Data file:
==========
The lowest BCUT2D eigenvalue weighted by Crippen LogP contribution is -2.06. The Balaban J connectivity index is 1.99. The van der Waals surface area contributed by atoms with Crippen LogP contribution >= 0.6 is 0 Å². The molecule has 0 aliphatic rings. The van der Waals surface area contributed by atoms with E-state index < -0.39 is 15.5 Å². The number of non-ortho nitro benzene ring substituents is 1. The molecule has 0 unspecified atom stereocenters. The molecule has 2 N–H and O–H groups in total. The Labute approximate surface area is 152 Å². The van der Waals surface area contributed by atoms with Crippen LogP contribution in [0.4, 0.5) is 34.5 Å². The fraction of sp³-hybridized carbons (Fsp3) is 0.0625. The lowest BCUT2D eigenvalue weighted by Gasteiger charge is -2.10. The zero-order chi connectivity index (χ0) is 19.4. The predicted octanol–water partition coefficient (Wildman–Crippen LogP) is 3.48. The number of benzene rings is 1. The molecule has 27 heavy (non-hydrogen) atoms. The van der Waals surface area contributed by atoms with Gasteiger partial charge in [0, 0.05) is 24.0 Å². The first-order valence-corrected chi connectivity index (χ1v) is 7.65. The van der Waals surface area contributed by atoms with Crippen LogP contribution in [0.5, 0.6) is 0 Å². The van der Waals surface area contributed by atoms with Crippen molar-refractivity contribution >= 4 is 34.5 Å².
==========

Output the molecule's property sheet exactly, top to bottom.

The lowest BCUT2D eigenvalue weighted by Crippen LogP contribution is -2.06. The Balaban J connectivity index is 1.99. The van der Waals surface area contributed by atoms with Crippen LogP contribution >= 0.6 is 0 Å². The molecule has 0 aliphatic rings. The van der Waals surface area contributed by atoms with E-state index < -0.39 is 15.5 Å². The number of non-ortho nitro benzene ring substituents is 1. The molecule has 0 unspecified atom stereocenters. The molecule has 2 N–H and O–H groups in total. The Labute approximate surface area is 152 Å². The van der Waals surface area contributed by atoms with Crippen LogP contribution in [0.4, 0.5) is 34.5 Å². The fraction of sp³-hybridized carbons (Fsp3) is 0.0625. The lowest BCUT2D eigenvalue weighted by Gasteiger charge is -2.10. The zero-order chi connectivity index (χ0) is 19.4. The predicted octanol–water partition coefficient (Wildman–Crippen LogP) is 3.48. The number of benzene rings is 1. The molecule has 27 heavy (non-hydrogen) atoms. The van der Waals surface area contributed by atoms with Gasteiger partial charge in [0, 0.05) is 24.0 Å². The first-order valence-corrected chi connectivity index (χ1v) is 7.65. The van der Waals surface area contributed by atoms with Crippen LogP contribution in [0.5, 0.6) is 0 Å². The van der Waals surface area contributed by atoms with Crippen molar-refractivity contribution >= 4 is 34.5 Å².